A couple of days ago the latest issue of Uppercase magazine arrived in the mail. It’s the printmaking issue and I’ve been waiting for it for a while now. Wondering why? Take a look at that photo above!! That’s page 85 folks, 85!! Woot woot! I’m honoured to be featured in this magazine, and a little over the top excited about it! (okay, maybe totally over the top excited about it!)
Anyone who’s read Uppercase knows what I mean, it’s a really fantastic magazine. And if you haven’t read it (or even just held a copy in your hands) you really should! I’ve been inspired by past issues on numerous occasions. I keep all my old issues and refer to them regularly for advice, prompts and to look up featured artists whose work I love. I mean, the slogan is: For the creative and curious. Perfection. It’s an informative, insightful, inspiring and beautiful publication, go check it out!
Today’s post is a mix of ‘Use Your Journal’ and spring cleaning, specifically; getting your books, journals and sketchbooks organized and accounted for! In a fun way, I promise!
My secret weapon to accomplish this, if you haven’t already guessed, is with Ex Libris bookplates.
Ex Libris bookplates are labels that go in the front cover of your books (journals, sketchbooks, novels, biographies, etc). Ex Libris is latin and roughly translates to ‘from the library of’. Therefore, when you write your name in the space provided on each bookplate, you are creating your own library! What’s more organized than a library!?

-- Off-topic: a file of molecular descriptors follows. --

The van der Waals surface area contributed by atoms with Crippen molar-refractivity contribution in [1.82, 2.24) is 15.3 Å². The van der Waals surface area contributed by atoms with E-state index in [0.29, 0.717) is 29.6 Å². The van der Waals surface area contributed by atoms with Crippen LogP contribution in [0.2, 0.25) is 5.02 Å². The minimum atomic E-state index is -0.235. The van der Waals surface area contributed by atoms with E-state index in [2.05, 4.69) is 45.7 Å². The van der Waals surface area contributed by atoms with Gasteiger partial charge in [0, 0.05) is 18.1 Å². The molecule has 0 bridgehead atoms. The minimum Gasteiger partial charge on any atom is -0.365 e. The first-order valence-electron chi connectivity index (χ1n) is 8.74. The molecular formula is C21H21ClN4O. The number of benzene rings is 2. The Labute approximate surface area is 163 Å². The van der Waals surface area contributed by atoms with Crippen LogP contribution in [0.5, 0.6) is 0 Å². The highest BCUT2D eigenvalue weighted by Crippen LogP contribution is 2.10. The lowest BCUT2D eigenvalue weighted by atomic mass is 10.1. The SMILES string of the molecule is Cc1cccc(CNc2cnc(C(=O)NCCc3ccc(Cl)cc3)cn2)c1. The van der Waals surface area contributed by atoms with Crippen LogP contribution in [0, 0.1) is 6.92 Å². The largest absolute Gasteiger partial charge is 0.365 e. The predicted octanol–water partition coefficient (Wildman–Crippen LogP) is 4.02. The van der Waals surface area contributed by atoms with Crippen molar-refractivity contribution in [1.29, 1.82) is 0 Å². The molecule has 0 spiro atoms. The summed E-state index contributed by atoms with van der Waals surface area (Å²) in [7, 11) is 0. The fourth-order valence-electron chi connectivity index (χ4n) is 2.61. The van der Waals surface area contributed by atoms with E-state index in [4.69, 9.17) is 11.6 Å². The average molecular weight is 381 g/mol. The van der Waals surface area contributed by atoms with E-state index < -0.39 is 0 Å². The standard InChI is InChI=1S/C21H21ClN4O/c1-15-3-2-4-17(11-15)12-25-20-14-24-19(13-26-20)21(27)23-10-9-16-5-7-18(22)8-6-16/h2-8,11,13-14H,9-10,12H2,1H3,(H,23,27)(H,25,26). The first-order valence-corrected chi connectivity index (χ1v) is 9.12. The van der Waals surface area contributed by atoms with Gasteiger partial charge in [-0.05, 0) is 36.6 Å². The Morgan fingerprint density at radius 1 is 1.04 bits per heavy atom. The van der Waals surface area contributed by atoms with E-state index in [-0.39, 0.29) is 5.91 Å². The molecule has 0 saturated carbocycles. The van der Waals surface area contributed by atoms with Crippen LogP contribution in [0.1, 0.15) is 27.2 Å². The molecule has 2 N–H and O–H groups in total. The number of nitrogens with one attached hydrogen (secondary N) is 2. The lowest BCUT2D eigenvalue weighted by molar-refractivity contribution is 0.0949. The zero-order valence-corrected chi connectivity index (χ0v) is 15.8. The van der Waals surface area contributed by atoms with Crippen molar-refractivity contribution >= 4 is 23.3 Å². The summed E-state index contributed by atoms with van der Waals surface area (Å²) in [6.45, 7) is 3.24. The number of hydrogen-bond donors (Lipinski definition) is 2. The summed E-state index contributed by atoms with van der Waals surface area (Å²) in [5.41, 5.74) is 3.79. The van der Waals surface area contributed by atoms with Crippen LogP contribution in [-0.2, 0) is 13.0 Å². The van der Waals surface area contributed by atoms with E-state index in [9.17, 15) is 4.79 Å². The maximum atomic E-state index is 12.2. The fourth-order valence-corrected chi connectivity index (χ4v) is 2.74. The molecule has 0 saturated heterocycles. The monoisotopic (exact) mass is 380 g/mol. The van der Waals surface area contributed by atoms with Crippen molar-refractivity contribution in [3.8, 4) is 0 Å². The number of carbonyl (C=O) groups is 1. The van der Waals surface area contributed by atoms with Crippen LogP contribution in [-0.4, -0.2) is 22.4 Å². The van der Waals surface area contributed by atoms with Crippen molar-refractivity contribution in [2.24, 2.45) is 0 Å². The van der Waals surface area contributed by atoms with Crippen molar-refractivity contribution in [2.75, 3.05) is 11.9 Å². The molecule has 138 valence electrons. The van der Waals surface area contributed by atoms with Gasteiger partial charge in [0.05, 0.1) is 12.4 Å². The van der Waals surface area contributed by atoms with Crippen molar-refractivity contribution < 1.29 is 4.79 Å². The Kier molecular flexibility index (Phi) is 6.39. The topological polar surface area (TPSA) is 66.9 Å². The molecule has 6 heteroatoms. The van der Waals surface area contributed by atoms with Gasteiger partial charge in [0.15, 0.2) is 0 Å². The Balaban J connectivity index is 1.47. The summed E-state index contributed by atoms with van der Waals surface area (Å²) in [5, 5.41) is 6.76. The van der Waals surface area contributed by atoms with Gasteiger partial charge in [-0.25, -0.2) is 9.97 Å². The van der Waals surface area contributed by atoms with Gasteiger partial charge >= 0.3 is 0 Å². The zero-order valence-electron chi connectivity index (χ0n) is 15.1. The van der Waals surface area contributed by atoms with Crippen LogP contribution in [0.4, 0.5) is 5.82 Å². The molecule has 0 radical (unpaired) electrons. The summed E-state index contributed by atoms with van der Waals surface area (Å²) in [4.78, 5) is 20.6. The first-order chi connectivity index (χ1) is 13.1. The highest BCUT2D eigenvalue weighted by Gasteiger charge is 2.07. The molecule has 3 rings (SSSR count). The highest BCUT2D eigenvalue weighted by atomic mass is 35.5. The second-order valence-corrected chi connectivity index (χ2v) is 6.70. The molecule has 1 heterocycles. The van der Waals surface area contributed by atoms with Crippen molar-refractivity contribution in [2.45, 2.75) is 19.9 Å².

My Ex Libris bookplates are my own designs that I carve into lino blocks. Then I hand print each one onto self-adhesive paper, making it easy and convenient for you to label your beloved books. I’ve printed two different designs, each in a few different colours, you can read about my process here.
I’ve even got gold bookplates! They’re actually quite beautiful and classy, and make a great gift when tucked in the front of a special book for a friend. To recap, here are 3 steps to incorporate Ex Libris bookplates into your journalling, sketching and book-collecting lives, making it even more fun to use your journal!
1. Choose a selection of journals/sketchbooks/books to be labelled.
2. Write your name in the space provided on the bookplate. Some people also like to write the date they start the book.
2a. If you’re giving a special journal/book as a gift and want to put an ex libris bookplate in the front cover, you can write the recipient’s name and the date. You can also write the occasion for the gift, as a memento for life milestones or achievements.